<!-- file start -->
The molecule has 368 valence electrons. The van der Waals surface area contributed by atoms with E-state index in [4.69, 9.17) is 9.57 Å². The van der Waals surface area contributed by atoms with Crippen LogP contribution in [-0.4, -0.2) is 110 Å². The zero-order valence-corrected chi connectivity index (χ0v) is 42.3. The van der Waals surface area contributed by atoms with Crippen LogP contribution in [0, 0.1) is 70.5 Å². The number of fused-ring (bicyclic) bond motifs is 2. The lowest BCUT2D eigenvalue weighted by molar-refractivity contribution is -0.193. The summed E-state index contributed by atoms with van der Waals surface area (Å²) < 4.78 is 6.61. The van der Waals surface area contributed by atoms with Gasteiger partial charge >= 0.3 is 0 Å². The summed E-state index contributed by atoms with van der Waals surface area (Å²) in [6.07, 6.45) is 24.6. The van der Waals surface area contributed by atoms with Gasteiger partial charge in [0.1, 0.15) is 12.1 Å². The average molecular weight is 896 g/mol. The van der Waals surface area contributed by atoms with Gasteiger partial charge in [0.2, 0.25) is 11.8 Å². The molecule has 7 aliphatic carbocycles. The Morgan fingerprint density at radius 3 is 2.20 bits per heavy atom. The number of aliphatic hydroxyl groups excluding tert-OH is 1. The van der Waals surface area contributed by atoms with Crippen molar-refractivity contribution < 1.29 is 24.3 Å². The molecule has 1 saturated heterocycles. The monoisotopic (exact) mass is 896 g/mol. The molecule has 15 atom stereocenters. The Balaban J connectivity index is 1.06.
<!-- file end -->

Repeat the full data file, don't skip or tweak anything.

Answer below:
The molecule has 368 valence electrons. The van der Waals surface area contributed by atoms with E-state index in [4.69, 9.17) is 9.57 Å². The van der Waals surface area contributed by atoms with Crippen LogP contribution in [-0.4, -0.2) is 110 Å². The zero-order valence-corrected chi connectivity index (χ0v) is 42.3. The van der Waals surface area contributed by atoms with Crippen LogP contribution in [0, 0.1) is 70.5 Å². The number of fused-ring (bicyclic) bond motifs is 2. The lowest BCUT2D eigenvalue weighted by molar-refractivity contribution is -0.193. The summed E-state index contributed by atoms with van der Waals surface area (Å²) < 4.78 is 6.61. The van der Waals surface area contributed by atoms with Gasteiger partial charge >= 0.3 is 0 Å². The summed E-state index contributed by atoms with van der Waals surface area (Å²) in [6.07, 6.45) is 24.6. The van der Waals surface area contributed by atoms with Gasteiger partial charge in [0.1, 0.15) is 12.1 Å². The average molecular weight is 896 g/mol. The van der Waals surface area contributed by atoms with Gasteiger partial charge in [0.2, 0.25) is 11.8 Å². The molecule has 7 aliphatic carbocycles. The Morgan fingerprint density at radius 3 is 2.20 bits per heavy atom. The number of aliphatic hydroxyl groups excluding tert-OH is 1. The van der Waals surface area contributed by atoms with Crippen molar-refractivity contribution < 1.29 is 24.3 Å². The molecule has 1 saturated heterocycles. The monoisotopic (exact) mass is 896 g/mol. The molecule has 15 atom stereocenters. The Balaban J connectivity index is 1.06.